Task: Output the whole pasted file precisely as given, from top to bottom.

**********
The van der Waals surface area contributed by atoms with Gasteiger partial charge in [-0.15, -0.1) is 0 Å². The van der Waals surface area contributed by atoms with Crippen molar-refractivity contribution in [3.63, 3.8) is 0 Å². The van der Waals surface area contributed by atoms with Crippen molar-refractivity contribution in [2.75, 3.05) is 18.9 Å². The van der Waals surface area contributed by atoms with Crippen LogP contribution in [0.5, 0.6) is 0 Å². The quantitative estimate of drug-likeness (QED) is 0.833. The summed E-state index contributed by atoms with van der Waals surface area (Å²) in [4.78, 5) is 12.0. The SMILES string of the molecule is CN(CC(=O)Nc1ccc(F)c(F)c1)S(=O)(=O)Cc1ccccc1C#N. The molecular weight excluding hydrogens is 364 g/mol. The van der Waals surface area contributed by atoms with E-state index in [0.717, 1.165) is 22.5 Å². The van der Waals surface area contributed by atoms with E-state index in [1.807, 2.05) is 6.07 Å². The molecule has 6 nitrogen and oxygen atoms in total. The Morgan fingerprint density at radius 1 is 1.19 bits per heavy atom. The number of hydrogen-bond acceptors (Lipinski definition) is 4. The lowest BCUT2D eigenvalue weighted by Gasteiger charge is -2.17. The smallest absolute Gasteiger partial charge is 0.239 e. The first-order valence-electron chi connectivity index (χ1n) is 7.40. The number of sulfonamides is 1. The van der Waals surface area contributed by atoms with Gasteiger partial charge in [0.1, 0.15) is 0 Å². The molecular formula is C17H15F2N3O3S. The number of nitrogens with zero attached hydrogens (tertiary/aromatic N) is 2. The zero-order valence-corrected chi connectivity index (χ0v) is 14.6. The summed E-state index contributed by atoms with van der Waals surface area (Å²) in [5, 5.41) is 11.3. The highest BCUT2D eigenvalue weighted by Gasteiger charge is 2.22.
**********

The van der Waals surface area contributed by atoms with Gasteiger partial charge in [-0.15, -0.1) is 0 Å². The van der Waals surface area contributed by atoms with Crippen molar-refractivity contribution in [3.63, 3.8) is 0 Å². The van der Waals surface area contributed by atoms with Crippen molar-refractivity contribution in [2.75, 3.05) is 18.9 Å². The van der Waals surface area contributed by atoms with Crippen LogP contribution in [0.5, 0.6) is 0 Å². The quantitative estimate of drug-likeness (QED) is 0.833. The summed E-state index contributed by atoms with van der Waals surface area (Å²) in [4.78, 5) is 12.0. The SMILES string of the molecule is CN(CC(=O)Nc1ccc(F)c(F)c1)S(=O)(=O)Cc1ccccc1C#N. The molecular weight excluding hydrogens is 364 g/mol. The van der Waals surface area contributed by atoms with E-state index in [0.717, 1.165) is 22.5 Å². The van der Waals surface area contributed by atoms with E-state index in [1.807, 2.05) is 6.07 Å². The molecule has 6 nitrogen and oxygen atoms in total. The Morgan fingerprint density at radius 1 is 1.19 bits per heavy atom. The number of hydrogen-bond acceptors (Lipinski definition) is 4. The lowest BCUT2D eigenvalue weighted by Gasteiger charge is -2.17. The smallest absolute Gasteiger partial charge is 0.239 e. The first-order valence-electron chi connectivity index (χ1n) is 7.40. The number of sulfonamides is 1. The van der Waals surface area contributed by atoms with Gasteiger partial charge in [0.1, 0.15) is 0 Å². The molecular formula is C17H15F2N3O3S. The number of nitrogens with zero attached hydrogens (tertiary/aromatic N) is 2. The zero-order valence-corrected chi connectivity index (χ0v) is 14.6. The summed E-state index contributed by atoms with van der Waals surface area (Å²) in [5, 5.41) is 11.3. The highest BCUT2D eigenvalue weighted by Gasteiger charge is 2.22.